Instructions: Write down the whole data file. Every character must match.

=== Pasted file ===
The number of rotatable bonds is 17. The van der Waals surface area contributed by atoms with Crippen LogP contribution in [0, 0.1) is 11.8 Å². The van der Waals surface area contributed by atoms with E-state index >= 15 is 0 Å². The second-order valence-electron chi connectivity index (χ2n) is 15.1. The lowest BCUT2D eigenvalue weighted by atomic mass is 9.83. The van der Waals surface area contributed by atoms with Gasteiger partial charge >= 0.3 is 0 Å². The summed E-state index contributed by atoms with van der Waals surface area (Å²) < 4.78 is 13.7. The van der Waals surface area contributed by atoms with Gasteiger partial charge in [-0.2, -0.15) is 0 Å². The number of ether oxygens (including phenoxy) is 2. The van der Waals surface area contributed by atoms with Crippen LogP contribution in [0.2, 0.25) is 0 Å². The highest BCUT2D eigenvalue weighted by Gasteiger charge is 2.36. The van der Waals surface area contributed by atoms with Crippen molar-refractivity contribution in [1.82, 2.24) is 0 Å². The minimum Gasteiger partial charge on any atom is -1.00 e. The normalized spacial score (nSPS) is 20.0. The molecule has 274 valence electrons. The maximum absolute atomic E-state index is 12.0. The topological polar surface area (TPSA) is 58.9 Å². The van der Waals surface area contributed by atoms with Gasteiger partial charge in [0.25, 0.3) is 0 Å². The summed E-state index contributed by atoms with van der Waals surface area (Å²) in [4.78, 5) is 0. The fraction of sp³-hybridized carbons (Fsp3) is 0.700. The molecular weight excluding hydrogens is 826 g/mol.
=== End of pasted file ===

The number of rotatable bonds is 17. The van der Waals surface area contributed by atoms with Crippen LogP contribution in [0, 0.1) is 11.8 Å². The van der Waals surface area contributed by atoms with E-state index >= 15 is 0 Å². The second-order valence-electron chi connectivity index (χ2n) is 15.1. The lowest BCUT2D eigenvalue weighted by atomic mass is 9.83. The van der Waals surface area contributed by atoms with Gasteiger partial charge >= 0.3 is 0 Å². The summed E-state index contributed by atoms with van der Waals surface area (Å²) < 4.78 is 13.7. The van der Waals surface area contributed by atoms with Gasteiger partial charge in [-0.2, -0.15) is 0 Å². The number of ether oxygens (including phenoxy) is 2. The van der Waals surface area contributed by atoms with Crippen LogP contribution in [0.2, 0.25) is 0 Å². The highest BCUT2D eigenvalue weighted by Gasteiger charge is 2.36. The van der Waals surface area contributed by atoms with Crippen molar-refractivity contribution in [1.82, 2.24) is 0 Å². The minimum Gasteiger partial charge on any atom is -1.00 e. The normalized spacial score (nSPS) is 20.0. The molecule has 274 valence electrons. The maximum absolute atomic E-state index is 12.0. The topological polar surface area (TPSA) is 58.9 Å². The van der Waals surface area contributed by atoms with Gasteiger partial charge in [0.25, 0.3) is 0 Å². The summed E-state index contributed by atoms with van der Waals surface area (Å²) in [4.78, 5) is 0. The fraction of sp³-hybridized carbons (Fsp3) is 0.700. The molecular weight excluding hydrogens is 826 g/mol.